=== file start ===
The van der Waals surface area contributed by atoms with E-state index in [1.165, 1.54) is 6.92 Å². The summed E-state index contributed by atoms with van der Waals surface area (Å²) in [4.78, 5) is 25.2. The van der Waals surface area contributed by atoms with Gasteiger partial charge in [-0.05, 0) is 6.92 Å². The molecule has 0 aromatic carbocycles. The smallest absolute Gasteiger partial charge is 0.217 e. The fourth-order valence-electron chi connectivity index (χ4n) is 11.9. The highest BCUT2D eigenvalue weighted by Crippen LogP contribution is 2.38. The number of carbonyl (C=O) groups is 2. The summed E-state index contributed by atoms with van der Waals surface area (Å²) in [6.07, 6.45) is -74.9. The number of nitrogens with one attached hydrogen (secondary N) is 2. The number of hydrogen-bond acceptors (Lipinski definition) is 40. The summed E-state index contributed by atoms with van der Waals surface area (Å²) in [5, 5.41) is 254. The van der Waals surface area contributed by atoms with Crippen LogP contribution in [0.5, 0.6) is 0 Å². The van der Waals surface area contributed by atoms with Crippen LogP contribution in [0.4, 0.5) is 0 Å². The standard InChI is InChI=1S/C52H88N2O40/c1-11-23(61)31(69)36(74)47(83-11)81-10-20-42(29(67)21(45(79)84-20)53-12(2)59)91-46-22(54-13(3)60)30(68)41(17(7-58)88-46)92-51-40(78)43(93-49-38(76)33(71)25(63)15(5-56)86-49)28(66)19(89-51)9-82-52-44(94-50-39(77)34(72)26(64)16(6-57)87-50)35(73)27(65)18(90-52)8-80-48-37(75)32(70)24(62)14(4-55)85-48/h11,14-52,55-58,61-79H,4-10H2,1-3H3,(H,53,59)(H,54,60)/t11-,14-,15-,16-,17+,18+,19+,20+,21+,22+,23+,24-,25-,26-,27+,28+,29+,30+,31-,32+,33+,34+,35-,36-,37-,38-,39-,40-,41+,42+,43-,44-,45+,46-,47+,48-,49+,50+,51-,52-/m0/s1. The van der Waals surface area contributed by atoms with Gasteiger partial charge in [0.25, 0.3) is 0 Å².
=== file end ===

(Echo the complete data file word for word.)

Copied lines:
The van der Waals surface area contributed by atoms with E-state index in [1.165, 1.54) is 6.92 Å². The summed E-state index contributed by atoms with van der Waals surface area (Å²) in [4.78, 5) is 25.2. The van der Waals surface area contributed by atoms with Gasteiger partial charge in [-0.05, 0) is 6.92 Å². The molecule has 0 aromatic carbocycles. The smallest absolute Gasteiger partial charge is 0.217 e. The fourth-order valence-electron chi connectivity index (χ4n) is 11.9. The highest BCUT2D eigenvalue weighted by Crippen LogP contribution is 2.38. The number of carbonyl (C=O) groups is 2. The summed E-state index contributed by atoms with van der Waals surface area (Å²) in [6.07, 6.45) is -74.9. The number of nitrogens with one attached hydrogen (secondary N) is 2. The number of hydrogen-bond acceptors (Lipinski definition) is 40. The summed E-state index contributed by atoms with van der Waals surface area (Å²) in [5, 5.41) is 254. The van der Waals surface area contributed by atoms with Crippen LogP contribution in [0.5, 0.6) is 0 Å². The van der Waals surface area contributed by atoms with Crippen LogP contribution in [0.4, 0.5) is 0 Å². The standard InChI is InChI=1S/C52H88N2O40/c1-11-23(61)31(69)36(74)47(83-11)81-10-20-42(29(67)21(45(79)84-20)53-12(2)59)91-46-22(54-13(3)60)30(68)41(17(7-58)88-46)92-51-40(78)43(93-49-38(76)33(71)25(63)15(5-56)86-49)28(66)19(89-51)9-82-52-44(94-50-39(77)34(72)26(64)16(6-57)87-50)35(73)27(65)18(90-52)8-80-48-37(75)32(70)24(62)14(4-55)85-48/h11,14-52,55-58,61-79H,4-10H2,1-3H3,(H,53,59)(H,54,60)/t11-,14-,15-,16-,17+,18+,19+,20+,21+,22+,23+,24-,25-,26-,27+,28+,29+,30+,31-,32+,33+,34+,35-,36-,37-,38-,39-,40-,41+,42+,43-,44-,45+,46-,47+,48-,49+,50+,51-,52-/m0/s1. The van der Waals surface area contributed by atoms with Gasteiger partial charge in [0.25, 0.3) is 0 Å².